Beto O'Rourke plans 2022 run against Greg Abbott in Texas governor's race: report
Former Rep. Beto O’Rourke (D-TX) at the Democratic debate (screengrab)

Former Texas Congressman Beto O'Rourke is planning a bid to unseat Texas Gov. Greg Abbott in 2022, according to a report.

The news comes on the heels of new polling that shows increasing support among likely voters for an O'Rourke run — with numbers from a Dallas Morning News survey showing that Abbott's hard-right turn in recent months has turned off voters in the state. O'Rourke has narrowed the polling gap to 37%-42%, up from 33%-45% in the same poll earlier this summer.

This story first appeared at Salon.com.

Political operatives in Texas told Axios that the onetime challenger to Sen. Ted Cruz plans to announce his gubernatorial run later this year. The outlet also reported that O'Rourke has been calling around to high-profile Democrats both locally and nationally for advice — leaving many with the impression that he's made up his mind to challenge Abbott.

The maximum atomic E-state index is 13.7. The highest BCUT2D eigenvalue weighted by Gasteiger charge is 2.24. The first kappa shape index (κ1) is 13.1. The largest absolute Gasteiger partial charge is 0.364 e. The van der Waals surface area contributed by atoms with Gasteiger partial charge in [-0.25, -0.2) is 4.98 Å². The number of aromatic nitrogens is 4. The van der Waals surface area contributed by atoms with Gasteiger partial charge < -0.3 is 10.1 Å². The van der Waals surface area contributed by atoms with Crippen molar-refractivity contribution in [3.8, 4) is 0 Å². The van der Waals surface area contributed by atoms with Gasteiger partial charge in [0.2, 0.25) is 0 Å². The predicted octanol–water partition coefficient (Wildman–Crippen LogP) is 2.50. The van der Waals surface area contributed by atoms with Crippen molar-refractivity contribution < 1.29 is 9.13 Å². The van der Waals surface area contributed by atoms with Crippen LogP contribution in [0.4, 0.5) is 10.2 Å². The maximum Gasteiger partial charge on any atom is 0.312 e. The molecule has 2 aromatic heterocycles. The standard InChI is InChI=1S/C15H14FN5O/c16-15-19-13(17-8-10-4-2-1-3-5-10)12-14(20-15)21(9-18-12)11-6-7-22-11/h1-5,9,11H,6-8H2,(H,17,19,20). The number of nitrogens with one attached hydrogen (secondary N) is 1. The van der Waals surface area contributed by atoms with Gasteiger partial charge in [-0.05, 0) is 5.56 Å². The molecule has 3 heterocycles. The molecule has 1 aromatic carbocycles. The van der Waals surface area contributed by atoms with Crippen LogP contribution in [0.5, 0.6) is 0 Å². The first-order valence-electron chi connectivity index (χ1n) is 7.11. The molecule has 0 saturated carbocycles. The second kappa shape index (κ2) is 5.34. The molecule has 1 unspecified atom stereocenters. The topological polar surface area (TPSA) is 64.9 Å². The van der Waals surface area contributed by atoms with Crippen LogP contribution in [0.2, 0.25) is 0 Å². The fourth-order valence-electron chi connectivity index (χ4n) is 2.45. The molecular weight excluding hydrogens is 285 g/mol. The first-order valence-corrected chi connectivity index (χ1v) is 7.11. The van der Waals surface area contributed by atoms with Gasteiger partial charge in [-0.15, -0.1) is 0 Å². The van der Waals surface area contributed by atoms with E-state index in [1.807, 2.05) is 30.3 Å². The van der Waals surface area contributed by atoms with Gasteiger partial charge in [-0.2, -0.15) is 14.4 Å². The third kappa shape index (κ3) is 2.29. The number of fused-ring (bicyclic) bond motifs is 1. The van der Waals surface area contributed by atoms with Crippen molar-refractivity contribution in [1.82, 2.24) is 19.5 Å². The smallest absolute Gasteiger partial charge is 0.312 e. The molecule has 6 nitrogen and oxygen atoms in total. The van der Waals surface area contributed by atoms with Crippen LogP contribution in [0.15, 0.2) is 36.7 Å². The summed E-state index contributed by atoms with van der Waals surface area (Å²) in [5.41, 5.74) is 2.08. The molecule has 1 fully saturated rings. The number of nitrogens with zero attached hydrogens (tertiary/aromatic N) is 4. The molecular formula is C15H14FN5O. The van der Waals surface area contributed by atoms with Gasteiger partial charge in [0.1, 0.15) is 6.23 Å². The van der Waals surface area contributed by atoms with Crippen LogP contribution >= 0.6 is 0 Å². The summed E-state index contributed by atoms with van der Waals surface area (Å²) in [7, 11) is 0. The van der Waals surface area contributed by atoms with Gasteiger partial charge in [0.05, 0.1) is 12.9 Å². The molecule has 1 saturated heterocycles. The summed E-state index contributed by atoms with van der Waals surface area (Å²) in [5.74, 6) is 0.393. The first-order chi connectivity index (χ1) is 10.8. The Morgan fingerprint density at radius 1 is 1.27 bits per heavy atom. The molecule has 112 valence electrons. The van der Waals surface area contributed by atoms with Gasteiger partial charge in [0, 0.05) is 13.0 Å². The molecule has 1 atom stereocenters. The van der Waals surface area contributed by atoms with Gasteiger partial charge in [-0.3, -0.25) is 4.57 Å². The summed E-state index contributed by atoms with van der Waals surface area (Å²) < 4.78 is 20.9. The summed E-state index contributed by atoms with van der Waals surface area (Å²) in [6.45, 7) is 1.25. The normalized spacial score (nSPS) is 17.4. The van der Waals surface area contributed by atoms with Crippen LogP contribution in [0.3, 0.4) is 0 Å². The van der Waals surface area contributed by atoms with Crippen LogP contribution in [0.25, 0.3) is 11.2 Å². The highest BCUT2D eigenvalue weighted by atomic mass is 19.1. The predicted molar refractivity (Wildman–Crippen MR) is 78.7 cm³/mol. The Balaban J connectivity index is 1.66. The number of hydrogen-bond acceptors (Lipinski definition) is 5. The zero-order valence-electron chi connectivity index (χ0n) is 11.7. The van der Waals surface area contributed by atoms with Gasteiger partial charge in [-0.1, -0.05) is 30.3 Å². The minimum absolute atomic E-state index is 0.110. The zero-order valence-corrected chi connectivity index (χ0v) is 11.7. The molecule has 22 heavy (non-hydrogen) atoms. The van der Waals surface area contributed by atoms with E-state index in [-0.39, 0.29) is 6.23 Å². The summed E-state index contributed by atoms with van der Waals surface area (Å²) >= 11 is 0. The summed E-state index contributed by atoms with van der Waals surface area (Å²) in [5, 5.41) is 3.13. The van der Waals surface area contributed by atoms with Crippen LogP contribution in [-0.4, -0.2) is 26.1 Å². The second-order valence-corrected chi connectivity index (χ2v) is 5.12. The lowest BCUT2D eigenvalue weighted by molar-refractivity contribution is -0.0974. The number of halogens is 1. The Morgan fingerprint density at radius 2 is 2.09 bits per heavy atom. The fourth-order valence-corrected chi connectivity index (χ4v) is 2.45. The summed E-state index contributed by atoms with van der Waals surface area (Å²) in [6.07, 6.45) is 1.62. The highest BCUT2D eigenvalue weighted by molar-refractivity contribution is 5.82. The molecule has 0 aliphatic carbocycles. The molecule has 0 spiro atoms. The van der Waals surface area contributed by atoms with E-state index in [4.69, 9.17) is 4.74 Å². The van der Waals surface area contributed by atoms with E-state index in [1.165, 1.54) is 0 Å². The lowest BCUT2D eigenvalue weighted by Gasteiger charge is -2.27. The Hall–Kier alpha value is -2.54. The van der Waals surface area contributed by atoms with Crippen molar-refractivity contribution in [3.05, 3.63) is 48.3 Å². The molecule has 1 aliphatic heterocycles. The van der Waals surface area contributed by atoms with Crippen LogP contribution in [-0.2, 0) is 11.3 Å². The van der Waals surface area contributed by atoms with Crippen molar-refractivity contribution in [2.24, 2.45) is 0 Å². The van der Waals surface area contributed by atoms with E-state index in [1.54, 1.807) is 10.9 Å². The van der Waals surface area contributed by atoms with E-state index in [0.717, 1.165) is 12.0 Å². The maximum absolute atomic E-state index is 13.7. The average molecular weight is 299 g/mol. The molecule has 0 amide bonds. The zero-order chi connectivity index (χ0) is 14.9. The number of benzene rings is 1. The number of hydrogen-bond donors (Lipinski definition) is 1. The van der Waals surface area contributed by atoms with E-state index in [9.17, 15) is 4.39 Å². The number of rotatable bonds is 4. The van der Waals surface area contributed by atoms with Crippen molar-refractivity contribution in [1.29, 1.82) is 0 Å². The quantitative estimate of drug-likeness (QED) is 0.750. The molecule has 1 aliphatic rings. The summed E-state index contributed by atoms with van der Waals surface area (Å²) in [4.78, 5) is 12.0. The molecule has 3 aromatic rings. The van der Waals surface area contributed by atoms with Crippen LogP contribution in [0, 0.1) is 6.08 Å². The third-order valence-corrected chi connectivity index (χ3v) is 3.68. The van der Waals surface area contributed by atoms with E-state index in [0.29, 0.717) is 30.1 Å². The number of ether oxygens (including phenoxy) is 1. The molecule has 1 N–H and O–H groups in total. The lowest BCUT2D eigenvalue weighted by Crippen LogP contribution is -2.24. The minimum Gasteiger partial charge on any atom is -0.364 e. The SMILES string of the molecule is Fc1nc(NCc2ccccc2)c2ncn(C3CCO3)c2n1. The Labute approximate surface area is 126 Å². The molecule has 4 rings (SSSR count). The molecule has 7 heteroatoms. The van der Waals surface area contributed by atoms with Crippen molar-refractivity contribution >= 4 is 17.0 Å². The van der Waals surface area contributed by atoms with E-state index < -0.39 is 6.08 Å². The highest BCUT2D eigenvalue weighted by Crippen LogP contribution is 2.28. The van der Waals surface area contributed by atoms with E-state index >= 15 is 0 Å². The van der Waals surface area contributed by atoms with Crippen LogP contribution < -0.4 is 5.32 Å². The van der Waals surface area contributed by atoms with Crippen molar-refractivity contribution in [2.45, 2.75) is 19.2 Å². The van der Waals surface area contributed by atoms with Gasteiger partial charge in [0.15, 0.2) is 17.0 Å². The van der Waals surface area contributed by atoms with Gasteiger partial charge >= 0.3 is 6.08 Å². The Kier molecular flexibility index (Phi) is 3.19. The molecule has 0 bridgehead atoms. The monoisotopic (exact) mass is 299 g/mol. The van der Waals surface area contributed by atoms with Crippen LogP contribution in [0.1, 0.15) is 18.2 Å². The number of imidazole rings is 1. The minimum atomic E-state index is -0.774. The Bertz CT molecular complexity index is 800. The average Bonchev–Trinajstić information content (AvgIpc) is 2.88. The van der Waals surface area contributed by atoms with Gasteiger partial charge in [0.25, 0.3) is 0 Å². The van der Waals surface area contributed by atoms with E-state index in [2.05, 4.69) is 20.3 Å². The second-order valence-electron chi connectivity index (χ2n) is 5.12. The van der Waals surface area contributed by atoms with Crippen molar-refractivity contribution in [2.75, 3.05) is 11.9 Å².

But O'Rourke denied the news in a statement to Axios through a spokesperson.

"No decision has been made," David Wysong, the three-term Congressman's former chief of staff and a longtime adviser, told the outlet. "He has been making and receiving calls with people from all over the state."

Democrats in Texas see Abbott as vulnerable after a barnburner of a legislative year in which Republicans have passed hundreds of laws that will fundamentally change Texans' lives in ways both big and small. The most high-profile of these is a controversial ban on abortions after six weeks, before the vast majority of women know they're pregnant. Abbott also signed into law a series of restrictive voting rights measures that critics say will disproportionately disenfranchise poor and minority populations, as well as a vaguely worded bill that bars teachers from creating lessons on concepts related to systemic racism or sexism.

Abbott's virulent pushback against COVID-19 safety measures has also emboldened Democrats, according to Gilberto Hinojosa, the state chair of the Democratic Party.

"We hope that he's going to run," Hinojosab told Axios. "We think he'll be our strongest candidate. We think he can beat Abbott, because he's vulnerable."